What To Do On A Mental Health Day

Again, there is no hard and fast rule. It’s up to you. Take some time to think about what might be best for you, depending on how you’re feeling at that moment.

This might be a bit of “me time” doing things you enjoy or exploring a new hobby to really take your mind off things.

Lane explains: “What self-care looks like differs from person to person. Some of us might benefit from spending our mental health day snuggled under blankets on the sofa, or in bed; others might find a peaceful walk in nature, or time with loved ones more helpful.”

It might be a good opportunity to be more proactive by booking a doctors appointment or addressing some of the things that are causing unnecessary stress, such as sorting out your finances, Lane adds.

If you decide to seek medical advice for your mental health, read our handy explainer on what to expect when you head to the GP.

But remember this is sacred time to allow you to focus on what you need, try and keep it as focused as possible.

O’Sullivan adds: “Try not to end up committing it to someone else, or sneaking a peek at work stuff – it’s about you and what helps you out.”

How To Speak To Your Boss About Your Mental Health

While some people have had positive experiences talking to their boss about their mental health, others have not. So it’s understandable if you don’t feel comfortable disclosing the full story.

Mind says: “It depends on the relationship you have with your manager, but if you have a good relationship and trust them, you could meet them one to one to discuss what’s going on.

“Having someone from HR present will make the meeting more formal, and normally wouldn’t be necessary in the first instance. But if you didn’t get anywhere with the first meeting then it might be a sensible next step. If you’re thinking of opening up about your mental health for the first time, also think about where you want the meeting to take place.”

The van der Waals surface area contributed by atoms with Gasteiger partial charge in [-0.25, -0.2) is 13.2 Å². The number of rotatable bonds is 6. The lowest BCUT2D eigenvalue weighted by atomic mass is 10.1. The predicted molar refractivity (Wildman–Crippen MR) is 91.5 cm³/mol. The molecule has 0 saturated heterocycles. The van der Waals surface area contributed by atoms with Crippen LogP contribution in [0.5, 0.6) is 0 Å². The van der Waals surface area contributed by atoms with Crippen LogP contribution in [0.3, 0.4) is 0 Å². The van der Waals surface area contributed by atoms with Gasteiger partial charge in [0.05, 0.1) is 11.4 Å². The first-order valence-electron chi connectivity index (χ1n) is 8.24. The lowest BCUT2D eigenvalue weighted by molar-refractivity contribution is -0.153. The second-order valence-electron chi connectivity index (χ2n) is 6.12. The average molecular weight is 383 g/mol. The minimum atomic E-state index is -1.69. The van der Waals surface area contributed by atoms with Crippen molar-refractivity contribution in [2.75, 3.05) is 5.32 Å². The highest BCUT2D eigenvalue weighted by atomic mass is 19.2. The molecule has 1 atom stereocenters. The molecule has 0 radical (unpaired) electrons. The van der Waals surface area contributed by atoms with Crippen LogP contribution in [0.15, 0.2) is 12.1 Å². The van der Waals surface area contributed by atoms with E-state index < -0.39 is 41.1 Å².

O’Sullivan recommends planning what you want to speak about ahead of the meeting. “It can be good to talk to a trusted friend, GP colleague or mentor first. You can also talk to your employee assistance programme if you have one,” he says.

Your Rights As An Employee

Lane says: “Our employers are legally required to respect our mental health too. They have a duty of care for their employees, and ensure their health, safety and welfare under the Health and Safety Act. Minimising any work-related stress and looking after our wellbeing is part of our employer’s responsibility.

“Under the Equality Act 2010, mental health problems that are substantial, adverse, and have a long term effect on normal day-to-day activities count as a disability. Employers have a legal duty to provide reasonable adjustments for an employee who has a disability – this could include the need to take mental health days.”

Mind adds: “Such adjustments vary from workplace to workplace, but typically you might be offered a change of working hours – start time, finish times, breaks, a change of working environment, and more regular catch ups with your manager to discuss workloads, priorities and stress and anxiety levels.”

Useful websites and helplines:

  • Mind, open Monday to Friday, 9am-6pm on 0300 123 3393
  • Samaritans offers a listening service which is open 24 hours a day, on 116 123 (UK and ROI - this number is FREE to call and will not appear on your phone bill.)
  • Get Connected is a free advice service for people under 25. Call 0808 808 4994 or email: help@getconnected.org.uk